As a manager, what you get paid for is changing. Are you?
According to expert trend spotter and founding editor of Wired UK David Rowan (davidrowan.com) artificial intelligence (AI) will increasingly – think exponentially – remove the people factor from routine management tasks. Areas such as planning, organising or budgeting, once the staple fare for managers, will soon be heading over to the AI side of the tracks with white collar robots taking the strain.
As with any technological development the first generation applications such as Asana, Basecamp, and Shapecast were merely portends of what is to come. But with glitches rapidly being ironed out and new versions launched daily; software operating under ‘decision rules’ is rapidly transforming day to day business life.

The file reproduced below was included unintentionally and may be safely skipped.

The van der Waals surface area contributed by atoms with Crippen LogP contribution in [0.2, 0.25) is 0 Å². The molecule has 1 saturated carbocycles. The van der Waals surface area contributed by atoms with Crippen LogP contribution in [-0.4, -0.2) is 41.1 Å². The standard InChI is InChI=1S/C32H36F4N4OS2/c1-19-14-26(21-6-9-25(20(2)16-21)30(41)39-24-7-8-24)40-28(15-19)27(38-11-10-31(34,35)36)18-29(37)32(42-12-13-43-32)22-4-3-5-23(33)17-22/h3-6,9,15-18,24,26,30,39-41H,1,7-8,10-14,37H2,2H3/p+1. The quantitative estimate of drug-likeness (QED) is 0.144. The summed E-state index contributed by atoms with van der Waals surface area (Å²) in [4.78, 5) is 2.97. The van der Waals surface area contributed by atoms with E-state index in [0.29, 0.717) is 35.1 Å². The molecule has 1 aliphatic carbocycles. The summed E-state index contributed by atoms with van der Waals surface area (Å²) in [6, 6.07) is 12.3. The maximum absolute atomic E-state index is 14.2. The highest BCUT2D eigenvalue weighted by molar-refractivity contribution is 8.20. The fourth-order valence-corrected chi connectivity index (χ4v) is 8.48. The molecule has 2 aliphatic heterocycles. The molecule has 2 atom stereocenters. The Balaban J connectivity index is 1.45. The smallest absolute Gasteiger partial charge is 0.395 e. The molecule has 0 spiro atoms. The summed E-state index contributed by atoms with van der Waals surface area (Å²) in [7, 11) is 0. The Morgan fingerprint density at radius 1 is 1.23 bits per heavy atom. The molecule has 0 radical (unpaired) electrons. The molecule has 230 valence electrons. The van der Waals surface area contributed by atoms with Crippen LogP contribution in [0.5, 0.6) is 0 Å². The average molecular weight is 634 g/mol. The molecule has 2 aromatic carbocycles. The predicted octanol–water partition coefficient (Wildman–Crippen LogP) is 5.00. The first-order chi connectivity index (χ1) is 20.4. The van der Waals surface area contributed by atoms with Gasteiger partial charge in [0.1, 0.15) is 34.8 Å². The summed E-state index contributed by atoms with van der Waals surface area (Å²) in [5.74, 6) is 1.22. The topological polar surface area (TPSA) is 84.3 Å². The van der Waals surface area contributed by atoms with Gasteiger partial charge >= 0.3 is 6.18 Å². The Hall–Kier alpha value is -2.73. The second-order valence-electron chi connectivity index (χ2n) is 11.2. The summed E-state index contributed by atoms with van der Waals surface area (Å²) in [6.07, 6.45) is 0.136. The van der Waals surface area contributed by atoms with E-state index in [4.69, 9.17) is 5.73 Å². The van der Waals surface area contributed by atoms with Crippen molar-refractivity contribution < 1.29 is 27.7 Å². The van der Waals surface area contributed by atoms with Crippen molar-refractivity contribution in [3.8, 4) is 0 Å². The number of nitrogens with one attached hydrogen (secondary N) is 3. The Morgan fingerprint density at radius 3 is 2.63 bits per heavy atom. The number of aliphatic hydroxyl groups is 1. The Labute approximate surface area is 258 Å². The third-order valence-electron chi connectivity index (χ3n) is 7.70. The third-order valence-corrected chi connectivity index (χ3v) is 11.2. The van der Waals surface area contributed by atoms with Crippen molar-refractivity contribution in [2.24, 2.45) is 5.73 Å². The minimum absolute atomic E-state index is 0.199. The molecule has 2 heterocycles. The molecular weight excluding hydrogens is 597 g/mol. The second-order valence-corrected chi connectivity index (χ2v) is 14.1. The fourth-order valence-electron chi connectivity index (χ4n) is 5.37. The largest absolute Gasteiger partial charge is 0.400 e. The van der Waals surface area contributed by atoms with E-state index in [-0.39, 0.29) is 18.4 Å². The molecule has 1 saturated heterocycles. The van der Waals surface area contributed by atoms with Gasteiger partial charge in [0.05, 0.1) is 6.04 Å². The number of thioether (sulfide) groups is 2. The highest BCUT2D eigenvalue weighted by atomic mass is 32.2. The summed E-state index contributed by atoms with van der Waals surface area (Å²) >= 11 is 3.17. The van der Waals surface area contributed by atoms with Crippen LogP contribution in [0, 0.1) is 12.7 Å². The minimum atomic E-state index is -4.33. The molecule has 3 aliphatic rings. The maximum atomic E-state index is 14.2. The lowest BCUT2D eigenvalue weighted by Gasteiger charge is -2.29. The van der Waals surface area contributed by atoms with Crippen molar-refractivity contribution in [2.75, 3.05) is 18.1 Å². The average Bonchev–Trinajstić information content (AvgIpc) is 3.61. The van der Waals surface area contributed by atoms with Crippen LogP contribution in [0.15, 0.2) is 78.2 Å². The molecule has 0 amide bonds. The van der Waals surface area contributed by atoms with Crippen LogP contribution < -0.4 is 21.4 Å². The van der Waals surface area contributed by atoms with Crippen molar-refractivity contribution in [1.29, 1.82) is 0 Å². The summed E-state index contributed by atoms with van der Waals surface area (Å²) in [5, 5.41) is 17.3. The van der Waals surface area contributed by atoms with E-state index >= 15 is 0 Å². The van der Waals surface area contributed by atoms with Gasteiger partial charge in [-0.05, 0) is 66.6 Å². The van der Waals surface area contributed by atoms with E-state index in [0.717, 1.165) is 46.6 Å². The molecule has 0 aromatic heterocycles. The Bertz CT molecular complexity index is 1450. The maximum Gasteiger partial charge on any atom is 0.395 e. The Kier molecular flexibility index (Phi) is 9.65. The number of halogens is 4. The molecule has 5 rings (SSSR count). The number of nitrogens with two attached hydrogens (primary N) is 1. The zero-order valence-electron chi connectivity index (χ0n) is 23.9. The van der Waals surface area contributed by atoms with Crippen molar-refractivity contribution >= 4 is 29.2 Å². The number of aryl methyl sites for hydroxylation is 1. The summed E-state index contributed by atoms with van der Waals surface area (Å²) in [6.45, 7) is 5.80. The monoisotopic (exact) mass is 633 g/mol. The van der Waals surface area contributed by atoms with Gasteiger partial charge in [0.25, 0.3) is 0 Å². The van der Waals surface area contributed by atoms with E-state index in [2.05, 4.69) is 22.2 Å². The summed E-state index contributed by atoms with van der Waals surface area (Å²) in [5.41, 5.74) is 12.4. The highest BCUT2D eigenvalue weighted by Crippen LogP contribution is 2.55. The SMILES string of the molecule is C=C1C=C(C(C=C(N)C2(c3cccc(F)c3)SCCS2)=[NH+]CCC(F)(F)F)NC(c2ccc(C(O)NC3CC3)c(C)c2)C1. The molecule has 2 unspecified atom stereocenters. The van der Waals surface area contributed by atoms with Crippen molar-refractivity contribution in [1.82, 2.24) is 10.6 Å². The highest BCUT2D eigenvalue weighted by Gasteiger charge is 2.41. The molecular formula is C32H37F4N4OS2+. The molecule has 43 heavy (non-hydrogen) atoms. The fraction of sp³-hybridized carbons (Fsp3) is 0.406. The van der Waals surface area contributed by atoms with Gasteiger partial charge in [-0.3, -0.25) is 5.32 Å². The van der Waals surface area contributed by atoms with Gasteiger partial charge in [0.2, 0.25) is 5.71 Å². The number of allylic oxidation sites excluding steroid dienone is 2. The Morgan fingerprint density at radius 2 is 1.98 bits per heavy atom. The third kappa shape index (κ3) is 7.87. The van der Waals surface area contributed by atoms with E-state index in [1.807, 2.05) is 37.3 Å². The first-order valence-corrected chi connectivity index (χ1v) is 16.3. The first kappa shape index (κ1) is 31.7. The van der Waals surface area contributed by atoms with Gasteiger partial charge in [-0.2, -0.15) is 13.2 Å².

Where does that leave managers? What will organisations need when the routine has become, well routine? In truth what will be needed is the same thing that people and businesses have always needed in order to develop and grow. Particularly in times of rapid change, high uncertainty, resource constraint or the requirement to learn from failure in order to succeed, the one defining factor for success is – Leadership!
In an AI world the primary role of those who are currently described as ‘managers’ will be leadership… inspiring people to want to commit to the vision and strategy of the organisation and enabling them to contribute 100% of their capability. This is not about a change in job title but a change in how ‘managers’ think of what they bring to the organisation. In the not too distant future, the salary and job satisfaction pendulum will swing and you will increasingly need to lead a lot more than you manage.
Want to find out how frequently the people who look to you for leadership currently see you providing it? Try taking the Leadership Practices Inventory (LPI) – https://www.questleadership.co.uk/leadership-development/leadership-practices-inventory/